"I've got to say, you Jews are a pretty strange lot, with your teeth-swapping and all your talk of vengeance and retribution," Clyde's disdainful grimace was almost humorous. "Makes me cherish the English lack of sentimentality."

She laughed at this, merely shaking her head at his dry quip. These teeth joined the others in her pocket as well.

"What will you do with them?" He asked, morbidly curious.

"Put them on a necklace, perhaps," she shrugged. "Or keep them in a little box where they'll never be seen again—who knows? All I know is that this particular journey is finally over, and I have physical proof. Such a thing is more important than you know."

"I understand," he admitted quietly. "When you live your life in the shadows, as we do, it's hard to remember what really happened and what's just a cover story and which parts can be shared—it's the not sharing that makes it seem unreal, sometimes. Like perhaps it's only a figment of your own imagination, without any witnesses to reassure you that it's not."

"Exactly," her voice was quiet, lined with compassionate empathy. She reached out, gently placing her hand on his shoulder, "But sometimes, it is good—the shadows can be forgotten, if you choose."

"No," he shook his head gravely. "The shadows are the most important part—they're the realest part of lives like ours, and they should never be forgotten."

"Agent Connelly," Zamir began cautiously, hesitantly. "She's one of your shadows—she's been one, before this case."

He looked at her in surprise. She shrugged, "The way you defended her—and the fact that you put Chief Prentiss in charge—it tells me that you have a long history. And if you can't forget this particular part of your mutual shadows, I do hope you will at least find a way to forgive it."

"Forgive it or her?"

Now Zamir gave a knowing smile, "It. I know you've already forgiven her, even if you don't want to admit it."

"And how could you possibly know that?"

She tapped the breast-pocket of her button-down shirt, "You wouldn't have brought me these if you hadn't."

"C'mon, Lion-Heart," George jerked his chin in the direction of the elevators. "I need to grab some coffee."

Ahoo didn't ask why a coffee run required her presence—she just nodded and got up to follow him. It was a dead day anyways, everyone sitting around filling out paperwork as they waited for their turn to give final debriefings with Mika Kimanthi and CID Chief Oduya (Chief Prentiss was also conducting debriefings, but on a much smaller and more clandestine scale).

George waited until they'd exited the building before casually asking, "So, have you decided?"

"About what?"

"Whether or not you're going to turn in your badge when we get back."

She squinted slightly, considering the question for what must have been the hundredth time over the past twelve hours. "I don't know. I mean, part of me wants to run away and never look back, but another part of me realizes that I'll never be able to truly do that, not in the way that I want."


"So I guess that means you're stuck with me."

He grinned at the pronouncement. "Don't worry, kid. Once you learn how to actually follow the rules, you'll be great at this."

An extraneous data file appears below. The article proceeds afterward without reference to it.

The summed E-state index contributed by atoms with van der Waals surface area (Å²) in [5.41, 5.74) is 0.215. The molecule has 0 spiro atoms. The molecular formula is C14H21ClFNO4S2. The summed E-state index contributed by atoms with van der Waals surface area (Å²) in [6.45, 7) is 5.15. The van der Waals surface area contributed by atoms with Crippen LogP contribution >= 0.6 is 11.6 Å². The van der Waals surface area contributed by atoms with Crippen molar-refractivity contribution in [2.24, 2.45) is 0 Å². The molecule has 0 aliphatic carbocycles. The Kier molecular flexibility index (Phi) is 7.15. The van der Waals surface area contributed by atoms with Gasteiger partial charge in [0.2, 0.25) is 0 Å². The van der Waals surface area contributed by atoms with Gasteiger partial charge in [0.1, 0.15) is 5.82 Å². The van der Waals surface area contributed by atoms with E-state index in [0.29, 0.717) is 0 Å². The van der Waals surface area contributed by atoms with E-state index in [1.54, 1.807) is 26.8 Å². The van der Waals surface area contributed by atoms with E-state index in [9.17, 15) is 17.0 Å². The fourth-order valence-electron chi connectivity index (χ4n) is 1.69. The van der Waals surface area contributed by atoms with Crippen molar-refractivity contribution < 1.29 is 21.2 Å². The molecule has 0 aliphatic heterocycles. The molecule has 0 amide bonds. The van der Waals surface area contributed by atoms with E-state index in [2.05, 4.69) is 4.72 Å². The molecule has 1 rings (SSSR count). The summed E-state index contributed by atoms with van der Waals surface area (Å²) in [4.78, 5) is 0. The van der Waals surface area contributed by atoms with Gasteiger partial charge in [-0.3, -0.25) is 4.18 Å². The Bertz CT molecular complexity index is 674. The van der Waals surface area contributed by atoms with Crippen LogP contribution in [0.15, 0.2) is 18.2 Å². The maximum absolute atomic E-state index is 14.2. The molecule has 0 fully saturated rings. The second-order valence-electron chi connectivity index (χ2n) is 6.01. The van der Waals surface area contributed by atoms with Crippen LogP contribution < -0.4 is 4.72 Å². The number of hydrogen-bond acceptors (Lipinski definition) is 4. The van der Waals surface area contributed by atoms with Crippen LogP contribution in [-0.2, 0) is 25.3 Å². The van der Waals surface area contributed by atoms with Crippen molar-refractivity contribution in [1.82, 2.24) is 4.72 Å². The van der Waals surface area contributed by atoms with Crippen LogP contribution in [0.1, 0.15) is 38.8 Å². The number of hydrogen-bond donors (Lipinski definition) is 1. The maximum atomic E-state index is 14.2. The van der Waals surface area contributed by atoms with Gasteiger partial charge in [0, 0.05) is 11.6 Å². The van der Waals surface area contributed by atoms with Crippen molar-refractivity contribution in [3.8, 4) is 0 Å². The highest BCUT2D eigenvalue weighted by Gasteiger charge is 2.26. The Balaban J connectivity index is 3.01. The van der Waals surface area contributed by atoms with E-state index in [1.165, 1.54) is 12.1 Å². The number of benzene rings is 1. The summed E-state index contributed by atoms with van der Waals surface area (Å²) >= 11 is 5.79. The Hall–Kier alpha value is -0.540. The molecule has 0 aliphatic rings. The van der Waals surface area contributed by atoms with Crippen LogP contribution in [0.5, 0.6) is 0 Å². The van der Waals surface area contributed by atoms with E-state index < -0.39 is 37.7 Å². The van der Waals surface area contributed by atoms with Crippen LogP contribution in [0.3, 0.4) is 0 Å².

"Follow the rules? What happened to your whole go-with-your-gut philosophy?"

"I go with my gut. You go with what I tell you to do."

She chuckled at this, "Ah, I see. The famous hierarchy is in place."

"At least until I can be assured that you won't go guns-blazing into volatile situations." He suddenly stopped, "Was that too soon?"

She offered a smile, "No. I suppose I deserved that, anyways."

He nodded, relieved that his quip hadn't upset her. Then a sly grin slipped across his face, "Speaking of slipping off—I noticed you left the hotel very early this morning."

"Ah. Yes. I, uh, went to see Constance."

"First name basis now, I see."

"Well, I did shoot the woman. I don't know how much more intimate you can get."

"Valid point. So, what did she say?"

"She…she told me not to blame myself. She said I was a true soldier of the light."

"My, my. What a silver-tongued devil."

Ahoo laughed at this, shaking her head. "She was very earnest…although she did—well, she admitted that there was something…"

George looked at her, completely shocked, "She actually made a pass at you—after you shot her?"

Ahoo was laughing even harder now, though she could feel the color rushing to her cheeks, "No, not exactly—she just said that she was attracted, but she wasn't going to try hitting on me."

"I told you."

"I know."

"Damn fine read of human behavior. You could learn a thing or two from me, Lion-heart."

"I know."

"First lesson I should probably teach you is how to pick up girls—gunning them down and putting them in critical condition generally isn't the most favorable option."

"George, I don't want to pick up girls—"

"Ok, but don't just shoot them, either—"

"Yes, I know—"

"See, you say that, but look where we are right now—"

"Too far, George. Too far."

"Yeah, I thought it was toeing the line a bit." He gave a slight shrug of regret, reaching to open the coffee shop door. "I'll buy you a cup of coffee to make up for it."

She beamed in response as she slipped into the busy shop.

Yesterday, she'd tried to imagine spending the next twenty years living this life—it had been a bleak imagining, something that filled her with dread and loneliness. Today, she realized that despite the dark moments, there was still so much light left in the world, still waiting to be discovered and enjoyed by her.

Constance was right. She was a soldier of the light. And she'd dedicate her life to chasing it, to protecting it against the looming tide of darkness for all she was worth.

She was a soldier, and she wasn't the only one. Her comrades-in-arms were there, making the burden lighter and the journey more bearable. In that moment, she finally accepted the truth that had lain deep within her for a very long time—she'd found her tribe, and she'd never leave.

"A martyr would rather suffer death at the hands of an oppressor than renounce his beliefs. Killing yourself and innocent people to make a point is sick, twisted, brutal, dumbass murder. Let me leave you with this thought…we don't need martyrs right now. We need heroes—a hero would die for his country, but he'd much rather live for it."
~Aaron Sorkin.